Canada’s vaccine mandate is pointless and illiberal

Justin Trudeau is riding roughshod over civil liberties for very little gain.

Andrew Sansone

Topics Covid-19 Politics World

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Mandatory-vaccine legislation has quickly become the norm across Canada. Nearly every province has now introduced a proof-of-vaccination law in some form or another.

Despite this, prime minister Justin Trudeau’s ruling Liberal Party apparently doesn’t think the existing legal framework is strict enough. It tried to make compulsory vaccination a wedge issue during the most recent federal elections. And since then it has announced it will implement a new mandatory-vaccine policy by the end of October.

Under the new mandate, all federal employees – including those working remotely – will need to be fully vaccinated by 30 October. Anyone who is not vaccinated will be forced into an unpaid leave of absence. Additionally, all Canadians looking to board a plane, train or cruise ship will only be allowed on if they can produce proof of vaccination.

Citizens will be able to apply for a medical or religious exemption from the mandate. But the criteria will be ‘extremely narrow’, according to Trudeau.

Trudeau, who in March acknowledged that vaccine mandates were ‘fraught with challenges’, has changed his tune significantly. He now sees mandates as necessary for increasing vaccine uptake. Deputy prime minister Chrystia Freeland recently admitted as much, claiming that ‘vaccine mandates work’ insofar as they ‘nudge’ people to get the jab.

Freeland may refer to vaccine mandates as a mere ‘nudge’. But compulsion would be more accurate. These mandates are a clear infringement on Canadians’ civil liberties. And they reveal the Trudeau government’s disregard for the rights and freedoms of Canadians.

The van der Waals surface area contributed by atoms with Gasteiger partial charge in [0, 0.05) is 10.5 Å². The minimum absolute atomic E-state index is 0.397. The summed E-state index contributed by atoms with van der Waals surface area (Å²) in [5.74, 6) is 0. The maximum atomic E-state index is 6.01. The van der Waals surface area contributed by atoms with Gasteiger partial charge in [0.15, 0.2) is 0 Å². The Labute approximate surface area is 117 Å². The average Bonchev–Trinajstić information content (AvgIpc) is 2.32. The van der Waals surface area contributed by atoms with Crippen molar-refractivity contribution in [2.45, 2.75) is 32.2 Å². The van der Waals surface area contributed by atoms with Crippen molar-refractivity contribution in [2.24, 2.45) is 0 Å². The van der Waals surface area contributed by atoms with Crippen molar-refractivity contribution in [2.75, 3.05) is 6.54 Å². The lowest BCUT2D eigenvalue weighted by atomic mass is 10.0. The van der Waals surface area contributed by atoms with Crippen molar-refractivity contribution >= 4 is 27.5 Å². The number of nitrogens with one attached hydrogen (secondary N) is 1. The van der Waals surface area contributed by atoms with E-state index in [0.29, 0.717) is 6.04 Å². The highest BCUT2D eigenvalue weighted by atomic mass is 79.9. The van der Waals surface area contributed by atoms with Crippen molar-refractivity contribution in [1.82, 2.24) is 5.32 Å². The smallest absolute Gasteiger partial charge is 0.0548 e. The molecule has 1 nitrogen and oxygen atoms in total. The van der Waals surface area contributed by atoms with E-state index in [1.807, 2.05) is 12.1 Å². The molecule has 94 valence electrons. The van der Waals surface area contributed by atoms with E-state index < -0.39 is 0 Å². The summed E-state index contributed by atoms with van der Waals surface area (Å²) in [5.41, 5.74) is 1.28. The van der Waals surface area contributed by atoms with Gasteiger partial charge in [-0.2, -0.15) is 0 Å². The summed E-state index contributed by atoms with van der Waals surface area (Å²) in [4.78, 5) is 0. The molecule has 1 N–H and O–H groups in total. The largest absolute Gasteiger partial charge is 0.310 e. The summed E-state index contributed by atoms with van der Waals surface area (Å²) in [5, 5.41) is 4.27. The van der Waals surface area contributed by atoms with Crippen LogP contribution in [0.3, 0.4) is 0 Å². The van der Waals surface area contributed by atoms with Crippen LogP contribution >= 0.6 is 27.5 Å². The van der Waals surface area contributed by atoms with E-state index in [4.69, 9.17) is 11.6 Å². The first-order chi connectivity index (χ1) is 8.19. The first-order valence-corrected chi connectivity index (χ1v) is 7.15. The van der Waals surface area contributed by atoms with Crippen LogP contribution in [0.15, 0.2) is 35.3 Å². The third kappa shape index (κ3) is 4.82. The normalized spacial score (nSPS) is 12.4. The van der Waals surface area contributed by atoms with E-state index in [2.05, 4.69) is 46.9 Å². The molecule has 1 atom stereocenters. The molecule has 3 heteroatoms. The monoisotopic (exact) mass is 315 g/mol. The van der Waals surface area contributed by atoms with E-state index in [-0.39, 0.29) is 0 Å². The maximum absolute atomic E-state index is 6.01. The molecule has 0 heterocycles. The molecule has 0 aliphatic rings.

Besides, it’s not as if Canadians need any ‘nudging’ to get the vaccine. Canada has one of the highest vaccination rates in the world, with 72 per cent of Canadians fully vaccinated.

Beyond increasing the uptake of the vaccines, the public-health case for the mandates is weak and contradictory. Trudeau has said his vaccine mandate is meant to protect those who have ‘done the right thing’ by getting vaccinated, stating they ‘deserve the freedom to be safe from Covid’. But it is the vaccine itself that will ensure individuals are safe from Covid, not the upcoming mandate. The vaccinated do not need additional protection. For the prime minister to claim that they do will only sow doubt about the efficacy of the vaccines among the vaccine hesitant, and it could promote unnecessary fears among the vaccinated.

Vaccine mandates might make more sense as a public-health tool if the vaccines could be shown to significantly slow the spread of Covid. But while it is true that vaccination greatly reduces an individual’s risk of hospitalisation if they get infected, it does not prevent infections full stop. Breakthrough infections can happen and vaccinated people can still spread the virus. It is always a bad idea to trade liberty off against safety, but it’s not even clear how much additional safety is being gained here, especially for the fully vaccinated, whom the government claims its policy will protect.

As long as the grandstanding Justin Trudeau is in power, Canadians will face continued threats to their liberties.

Andrew Sansone is a freelance writer who specialises in politics, culture and crime. Follow him on Twitter: @AndrewSansone15

Picture by: Getty.

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Topics Covid-19 Politics World


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